Following Walmart's Lawsuit, Women of Color Speak Out About Beauty Discrimination

On Tuesday, the New York Times reported that a California woman had filed a lawsuit against Walmart on the grounds of racial discrimination. The woman, Essie Grundy, alleged that the company had violated her civil rights by keeping African-American personal care products locked up in a glass anti-theft case. Meanwhile, she claims similar products not geared toward women of color were easily accessible and did not require employee assistance to buy.

In her official statement, Grundy recounted how she felt "angry, sad, frustrated, and humiliated all at the same time," while trying to purchase beauty products three different times this past month—the last of which, she says, included a $0.48 comb. On her third visit to the store, she says an employee accompanied her to the cash register where she wasn't permitted to hold the comb on her own until she had paid for it.

Grundy's suit, filed last Friday by women's rights lawyer Gloria Allred, refers to California's Unruh Civil Rights Act, a law that prohibits businesses from discriminating against customers on account of their race. Allred told Glamour that keeping products marketed to a specific race under lock and key, regardless of security concerns, is unlawful. "Essie has no criminal history, she has no intention to steal anything. The fact that she should be treated as a potential criminal is just wrong."

"I never want my children, or anyone else's children, to experience what I did in Walmart that day." —Essie Grundy

"Either lock up everything or have everything easily available," Allred says. "Of course, there are some other products locked up not based on race, but we’re talking about products that are perpetuating a racial stereotype about African-Americans, and this is why we think it violates our state civil rights act."

Grundy is seeking up to $4,000 in damages, declaratory relief, and a permanent injunction against Walmart. "I never want my children, or anyone else's children, to experience what I did in Walmart that day," she said in her statement.

Walmart issued Glamour the following statement regarding the lawsuit:

We do not tolerate discrimination of any kind at Walmart. We serve more than 140 million customers weekly, crossing all demographics, and are focused on meeting their needs while providing the best shopping experience at each store.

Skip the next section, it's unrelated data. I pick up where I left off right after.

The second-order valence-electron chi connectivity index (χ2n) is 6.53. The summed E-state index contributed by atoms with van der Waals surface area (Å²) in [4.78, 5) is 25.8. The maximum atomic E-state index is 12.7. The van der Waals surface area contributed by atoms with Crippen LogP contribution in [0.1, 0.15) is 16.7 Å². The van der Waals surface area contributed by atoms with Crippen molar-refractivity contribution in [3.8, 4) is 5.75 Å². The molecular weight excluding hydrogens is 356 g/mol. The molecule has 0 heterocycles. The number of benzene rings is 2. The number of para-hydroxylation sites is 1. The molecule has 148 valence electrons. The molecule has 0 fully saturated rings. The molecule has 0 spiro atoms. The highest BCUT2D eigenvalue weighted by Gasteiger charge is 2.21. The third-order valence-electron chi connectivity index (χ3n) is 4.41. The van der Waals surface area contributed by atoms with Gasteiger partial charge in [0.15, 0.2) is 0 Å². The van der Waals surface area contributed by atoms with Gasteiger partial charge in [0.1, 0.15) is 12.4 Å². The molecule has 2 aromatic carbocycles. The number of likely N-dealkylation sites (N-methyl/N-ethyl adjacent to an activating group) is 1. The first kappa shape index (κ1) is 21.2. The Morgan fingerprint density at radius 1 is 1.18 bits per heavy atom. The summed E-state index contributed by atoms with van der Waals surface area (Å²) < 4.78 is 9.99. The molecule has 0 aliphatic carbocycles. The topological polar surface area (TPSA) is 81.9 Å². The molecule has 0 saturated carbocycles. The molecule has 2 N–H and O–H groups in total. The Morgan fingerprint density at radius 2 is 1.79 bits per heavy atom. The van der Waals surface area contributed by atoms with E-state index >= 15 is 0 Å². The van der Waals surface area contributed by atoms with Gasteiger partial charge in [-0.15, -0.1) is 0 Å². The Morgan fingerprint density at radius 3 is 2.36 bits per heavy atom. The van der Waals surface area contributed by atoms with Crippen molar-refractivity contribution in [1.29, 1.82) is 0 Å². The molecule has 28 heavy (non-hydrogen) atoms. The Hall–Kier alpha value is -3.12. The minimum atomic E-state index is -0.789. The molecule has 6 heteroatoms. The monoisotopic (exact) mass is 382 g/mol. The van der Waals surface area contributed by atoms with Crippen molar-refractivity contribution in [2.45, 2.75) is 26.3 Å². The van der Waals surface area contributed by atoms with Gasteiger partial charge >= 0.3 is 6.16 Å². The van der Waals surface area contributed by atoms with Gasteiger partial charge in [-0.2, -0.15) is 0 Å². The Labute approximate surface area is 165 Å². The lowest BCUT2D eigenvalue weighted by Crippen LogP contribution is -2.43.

We’re sensitive to this situation and also understand, like other retailers, that some products such as electronics, automotive, cosmetics and other personal care products are subject to additional security. Those determinations are made on a store-by-store basis using data supporting the need for the heightened measures. While we’ve yet to review a complaint, we take this situation seriously and look forward to addressing it with the court.

Glamour also spoke with Charles Crowson, Senior Manager of Corporate Communications for Walmart, for further clarification on the retailer's loss prevention policies. "You can go to one store and see a variety of items that might be subject to additional security behind glass, and then you can go to a store 10 miles down the road and see completely different items behind the glass," he told Glamour. Some of those high-risk items, he says, may include fishing gear, cosmetics, personal contraceptives, or razors. "It’s not specific to any one demo versus another," says Crowson. "It’s a result of what the data returns."

But Grundy doesn't see it that way. In her statement, she shared that this experience was emotional. "I know that there is a lot of racism out there," she said. "But I have not been faced with it up close." And judging by the powerful response on social media along with responses from women Glamour spoke with from all around the country, these kinds of anti-theft measures may not necessarily even be a Walmart problem, they may be systemic.

Ashlee Reevely, 22, an HR consultant from Washington D.C., told Glamour she feels uncomfortable shopping for products geared toward women of color at most mass big-box chains. It's especially unpleasant to shop for natural hair products, she says: "Those are [the ones] mainly locked up. Meanwhile, I can stroll to the next aisle and get Pantene with no problem."

Richanda Berry, a 19-year-old student living in San Antonio, Texas, has had similar experiences. "At one of the big chains near my hometown, it’s only the ethnic hair products that are locked up and you can't take your own items to the cashier. The cases have to be opened and unlocked, then the products are taken to the register by a sales associate after you're done selecting what you’d like to buy. All the other products are freely open, and customers are able to take them to the register themselves, so they can continue shopping however they’d like.

Major retail chains aren't the only offenders either. "In beauty supply stores, hair extensions geared toward women of color and ethnic beauty products are often put behind the register," says India Sage Williams, 22, a production assistant in New Castle, Delaware. "I never realized before how offensive that was. Maybe I am desensitized to that."

"Essie is very courageous," Allred tells Glamour. "Walmart has had its opportunity. People have complained and they did nothing, which is why we now have to take legal action."

Allred continues: "This is the only way we win change. Without it, Walmart and other business may continue their discriminatory business policies and practices. In other words, we need to stand up for our rights... In 2018, we still need courageous individuals to say, 'This is not acceptable. We’re not going to accept this. We’re going to stand up for our rights, and we’re going to be empowered.'"